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Justice Department To Get More Aggressive On Employment-Tax Fraud

Justice Department To Get More Aggressive On Employment-Tax Fraud

The United States Justice Department is making a commitment to ramping up the pursuit of company executives who do not pay their taxes in the appropriate manner. The Justice Department issued a statement through Carolina Ciraolo, who heads their tax division, which states that executives are no longer going to get away with blatant and illegal tax fraud. Those who are prosecuted will face criminal penalties.

One example of this increased focus on pursuing tax fraud cases occurred in Memphis over the past few weeks. Larry Thorton issued a guilty plea in his case of tax fraud. Thorton neglected to pay almost $7 million in taxes that he had collected from his employees for Social Security, income taxes and Medicare. Unfortunately, he is not the only employer to pocket tax money from their employees that is meant to go to the United States government.

Aside from seeking $10 million in restitution from Thornton, the guilty plea will also see him serve five years in prison. There is no doubt that the possibility of serious jail time will cause employees to think twice about this type of blatant tax fraud. Both the IRS and Justice Department are determined to catch employment-tax fraud cases at a quicker and higher rate. By threatening companies with criminal prosecution, they hope the rate of this tax fraud declines over time.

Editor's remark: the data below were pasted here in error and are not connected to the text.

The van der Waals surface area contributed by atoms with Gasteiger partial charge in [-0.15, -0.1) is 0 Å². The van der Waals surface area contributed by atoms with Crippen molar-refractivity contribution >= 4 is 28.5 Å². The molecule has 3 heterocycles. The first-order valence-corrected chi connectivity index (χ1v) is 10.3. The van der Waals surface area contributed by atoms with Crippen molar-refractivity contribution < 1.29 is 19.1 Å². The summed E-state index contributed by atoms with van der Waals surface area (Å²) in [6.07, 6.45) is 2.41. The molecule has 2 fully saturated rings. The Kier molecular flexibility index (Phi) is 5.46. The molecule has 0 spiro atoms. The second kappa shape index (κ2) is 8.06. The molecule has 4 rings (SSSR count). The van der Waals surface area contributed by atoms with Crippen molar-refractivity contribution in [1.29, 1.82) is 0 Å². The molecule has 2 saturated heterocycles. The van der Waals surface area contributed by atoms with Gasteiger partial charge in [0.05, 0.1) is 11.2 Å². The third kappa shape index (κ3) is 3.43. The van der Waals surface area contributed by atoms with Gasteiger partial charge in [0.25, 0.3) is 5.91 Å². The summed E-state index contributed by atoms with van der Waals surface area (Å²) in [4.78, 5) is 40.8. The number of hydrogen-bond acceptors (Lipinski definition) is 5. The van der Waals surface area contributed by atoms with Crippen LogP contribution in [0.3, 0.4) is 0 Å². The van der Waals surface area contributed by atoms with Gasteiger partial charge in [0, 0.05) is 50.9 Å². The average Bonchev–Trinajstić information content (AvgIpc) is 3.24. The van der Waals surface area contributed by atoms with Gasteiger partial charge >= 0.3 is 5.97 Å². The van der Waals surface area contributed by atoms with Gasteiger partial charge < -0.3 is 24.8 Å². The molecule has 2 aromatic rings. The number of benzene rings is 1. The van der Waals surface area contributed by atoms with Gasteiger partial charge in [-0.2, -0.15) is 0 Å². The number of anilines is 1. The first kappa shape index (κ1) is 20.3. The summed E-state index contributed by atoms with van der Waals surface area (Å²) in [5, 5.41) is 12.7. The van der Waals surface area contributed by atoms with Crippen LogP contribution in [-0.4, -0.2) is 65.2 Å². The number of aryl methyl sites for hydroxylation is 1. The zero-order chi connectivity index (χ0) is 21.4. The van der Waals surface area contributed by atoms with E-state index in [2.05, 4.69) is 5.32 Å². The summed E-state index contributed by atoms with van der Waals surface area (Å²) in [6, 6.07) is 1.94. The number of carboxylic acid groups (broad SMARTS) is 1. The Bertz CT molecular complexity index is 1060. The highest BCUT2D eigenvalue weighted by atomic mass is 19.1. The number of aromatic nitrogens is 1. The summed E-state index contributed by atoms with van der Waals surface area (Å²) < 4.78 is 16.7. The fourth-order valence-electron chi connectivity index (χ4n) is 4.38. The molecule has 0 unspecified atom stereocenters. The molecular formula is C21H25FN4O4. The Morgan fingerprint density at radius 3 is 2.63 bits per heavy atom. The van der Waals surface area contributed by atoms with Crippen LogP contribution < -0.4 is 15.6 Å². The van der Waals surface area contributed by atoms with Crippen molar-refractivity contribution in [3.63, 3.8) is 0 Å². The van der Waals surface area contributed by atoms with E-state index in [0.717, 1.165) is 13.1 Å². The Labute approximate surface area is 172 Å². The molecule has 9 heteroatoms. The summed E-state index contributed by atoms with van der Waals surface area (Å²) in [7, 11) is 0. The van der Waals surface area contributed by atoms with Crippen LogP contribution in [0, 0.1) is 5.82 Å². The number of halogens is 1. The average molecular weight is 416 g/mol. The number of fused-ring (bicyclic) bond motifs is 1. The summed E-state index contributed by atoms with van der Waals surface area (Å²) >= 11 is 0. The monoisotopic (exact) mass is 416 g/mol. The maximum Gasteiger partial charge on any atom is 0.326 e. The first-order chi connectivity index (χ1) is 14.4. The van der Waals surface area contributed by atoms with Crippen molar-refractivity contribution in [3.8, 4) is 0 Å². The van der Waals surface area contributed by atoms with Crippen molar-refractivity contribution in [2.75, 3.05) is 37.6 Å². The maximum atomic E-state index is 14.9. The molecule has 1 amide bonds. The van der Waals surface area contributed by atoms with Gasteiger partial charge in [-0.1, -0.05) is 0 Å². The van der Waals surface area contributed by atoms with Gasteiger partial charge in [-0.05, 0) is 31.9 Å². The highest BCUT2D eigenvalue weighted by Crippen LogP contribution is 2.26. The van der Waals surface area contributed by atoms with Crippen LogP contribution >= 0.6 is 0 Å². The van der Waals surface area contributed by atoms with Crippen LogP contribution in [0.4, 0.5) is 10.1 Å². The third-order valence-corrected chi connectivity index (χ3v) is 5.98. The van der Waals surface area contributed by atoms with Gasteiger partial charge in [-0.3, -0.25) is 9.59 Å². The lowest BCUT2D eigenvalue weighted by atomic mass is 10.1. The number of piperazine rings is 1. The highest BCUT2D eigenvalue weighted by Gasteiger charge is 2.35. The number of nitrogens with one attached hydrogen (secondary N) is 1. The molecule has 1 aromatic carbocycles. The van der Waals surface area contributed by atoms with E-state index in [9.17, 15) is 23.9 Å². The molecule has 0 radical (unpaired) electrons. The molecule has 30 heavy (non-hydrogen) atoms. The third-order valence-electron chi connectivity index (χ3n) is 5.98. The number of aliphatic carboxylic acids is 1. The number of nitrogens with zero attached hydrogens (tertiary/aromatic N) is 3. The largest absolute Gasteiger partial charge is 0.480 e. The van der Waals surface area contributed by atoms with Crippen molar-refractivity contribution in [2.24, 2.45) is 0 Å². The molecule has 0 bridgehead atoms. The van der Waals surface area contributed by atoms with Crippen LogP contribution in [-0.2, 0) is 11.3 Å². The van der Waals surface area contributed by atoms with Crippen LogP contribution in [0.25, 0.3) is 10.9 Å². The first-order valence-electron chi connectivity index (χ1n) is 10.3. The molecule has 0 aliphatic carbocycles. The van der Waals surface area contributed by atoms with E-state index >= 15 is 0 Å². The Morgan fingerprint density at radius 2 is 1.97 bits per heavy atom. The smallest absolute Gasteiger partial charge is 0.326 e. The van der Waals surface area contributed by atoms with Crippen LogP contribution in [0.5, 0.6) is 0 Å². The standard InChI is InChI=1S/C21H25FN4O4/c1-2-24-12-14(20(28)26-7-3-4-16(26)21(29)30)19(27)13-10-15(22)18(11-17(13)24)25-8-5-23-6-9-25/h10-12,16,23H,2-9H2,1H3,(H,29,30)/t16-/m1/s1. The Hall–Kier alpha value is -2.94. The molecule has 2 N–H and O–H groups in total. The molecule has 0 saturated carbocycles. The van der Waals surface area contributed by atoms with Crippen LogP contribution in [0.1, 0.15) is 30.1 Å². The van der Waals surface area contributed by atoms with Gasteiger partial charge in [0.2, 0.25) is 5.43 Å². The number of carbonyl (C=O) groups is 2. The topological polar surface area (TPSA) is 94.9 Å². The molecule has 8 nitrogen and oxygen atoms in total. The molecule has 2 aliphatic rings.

The complexity of an employment-tax fraud case depends on how the company in question attempts to cheat the IRS. With the Justice Department’s tax fraud division not having a large resource pool to go after offenders, their job is to ensure they are getting maximum benefit from each prosecution.

By going after individuals and companies that are committing large scale employment-tax fraud, they recoup a great deal of money for their efforts. In addition, the harsh punishments will ensure that there are fewer cases like this to prosecute in the future.

There are no exact figures regarding employment-tax fraud from the tax division, but they believe that this type of fraud has been growing over the past five to ten years. It is a problem that is getting worse, not better, and this is why the tax division is determined to act. They believe that employers are not taking their tax obligations seriously. Too many are taking tax money that their employees earn and pocketing it for personal gain, instead of sending it to the IRS.

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